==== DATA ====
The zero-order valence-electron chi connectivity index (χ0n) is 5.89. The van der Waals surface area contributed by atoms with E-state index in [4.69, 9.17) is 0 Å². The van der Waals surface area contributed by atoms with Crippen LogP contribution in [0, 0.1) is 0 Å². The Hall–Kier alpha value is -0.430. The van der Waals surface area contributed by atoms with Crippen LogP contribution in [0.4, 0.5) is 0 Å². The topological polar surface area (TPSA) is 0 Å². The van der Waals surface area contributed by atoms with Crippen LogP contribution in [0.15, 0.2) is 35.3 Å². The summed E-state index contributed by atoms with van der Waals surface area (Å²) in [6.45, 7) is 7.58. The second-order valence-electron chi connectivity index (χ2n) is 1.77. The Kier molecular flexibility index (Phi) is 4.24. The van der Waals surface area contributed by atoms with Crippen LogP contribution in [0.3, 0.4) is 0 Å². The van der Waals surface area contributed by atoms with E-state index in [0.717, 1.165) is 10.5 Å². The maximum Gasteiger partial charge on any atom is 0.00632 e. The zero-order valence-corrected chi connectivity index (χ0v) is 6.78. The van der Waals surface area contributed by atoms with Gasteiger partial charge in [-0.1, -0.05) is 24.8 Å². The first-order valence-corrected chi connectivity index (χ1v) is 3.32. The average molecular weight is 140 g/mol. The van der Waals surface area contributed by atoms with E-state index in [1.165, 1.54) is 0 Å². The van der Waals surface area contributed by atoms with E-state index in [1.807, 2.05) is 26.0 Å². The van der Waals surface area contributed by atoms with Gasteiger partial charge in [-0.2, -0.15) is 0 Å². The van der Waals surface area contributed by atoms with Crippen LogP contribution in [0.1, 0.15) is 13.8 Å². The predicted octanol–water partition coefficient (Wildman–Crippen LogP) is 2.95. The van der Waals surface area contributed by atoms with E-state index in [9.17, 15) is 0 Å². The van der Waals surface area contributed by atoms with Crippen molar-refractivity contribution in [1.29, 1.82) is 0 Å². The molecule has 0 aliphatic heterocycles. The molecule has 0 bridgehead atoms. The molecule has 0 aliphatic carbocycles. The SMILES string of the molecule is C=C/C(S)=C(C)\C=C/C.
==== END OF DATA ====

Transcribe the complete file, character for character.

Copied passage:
The zero-order valence-electron chi connectivity index (χ0n) is 5.89. The van der Waals surface area contributed by atoms with E-state index in [4.69, 9.17) is 0 Å². The van der Waals surface area contributed by atoms with Crippen LogP contribution in [0, 0.1) is 0 Å². The Hall–Kier alpha value is -0.430. The van der Waals surface area contributed by atoms with Crippen LogP contribution in [0.4, 0.5) is 0 Å². The topological polar surface area (TPSA) is 0 Å². The van der Waals surface area contributed by atoms with Crippen LogP contribution in [0.15, 0.2) is 35.3 Å². The summed E-state index contributed by atoms with van der Waals surface area (Å²) in [6.45, 7) is 7.58. The second-order valence-electron chi connectivity index (χ2n) is 1.77. The Kier molecular flexibility index (Phi) is 4.24. The van der Waals surface area contributed by atoms with Crippen LogP contribution in [0.3, 0.4) is 0 Å². The van der Waals surface area contributed by atoms with E-state index in [0.717, 1.165) is 10.5 Å². The maximum Gasteiger partial charge on any atom is 0.00632 e. The zero-order valence-corrected chi connectivity index (χ0v) is 6.78. The van der Waals surface area contributed by atoms with Gasteiger partial charge in [-0.1, -0.05) is 24.8 Å². The first-order valence-corrected chi connectivity index (χ1v) is 3.32. The average molecular weight is 140 g/mol. The van der Waals surface area contributed by atoms with E-state index in [1.165, 1.54) is 0 Å². The van der Waals surface area contributed by atoms with E-state index in [1.807, 2.05) is 26.0 Å². The van der Waals surface area contributed by atoms with Gasteiger partial charge in [-0.2, -0.15) is 0 Å². The van der Waals surface area contributed by atoms with Crippen LogP contribution in [0.1, 0.15) is 13.8 Å². The predicted octanol–water partition coefficient (Wildman–Crippen LogP) is 2.95. The van der Waals surface area contributed by atoms with E-state index in [9.17, 15) is 0 Å². The van der Waals surface area contributed by atoms with Crippen molar-refractivity contribution in [1.29, 1.82) is 0 Å². The molecule has 0 aliphatic heterocycles. The molecule has 0 bridgehead atoms. The molecule has 0 aliphatic carbocycles. The SMILES string of the molecule is C=C/C(S)=C(C)\C=C/C.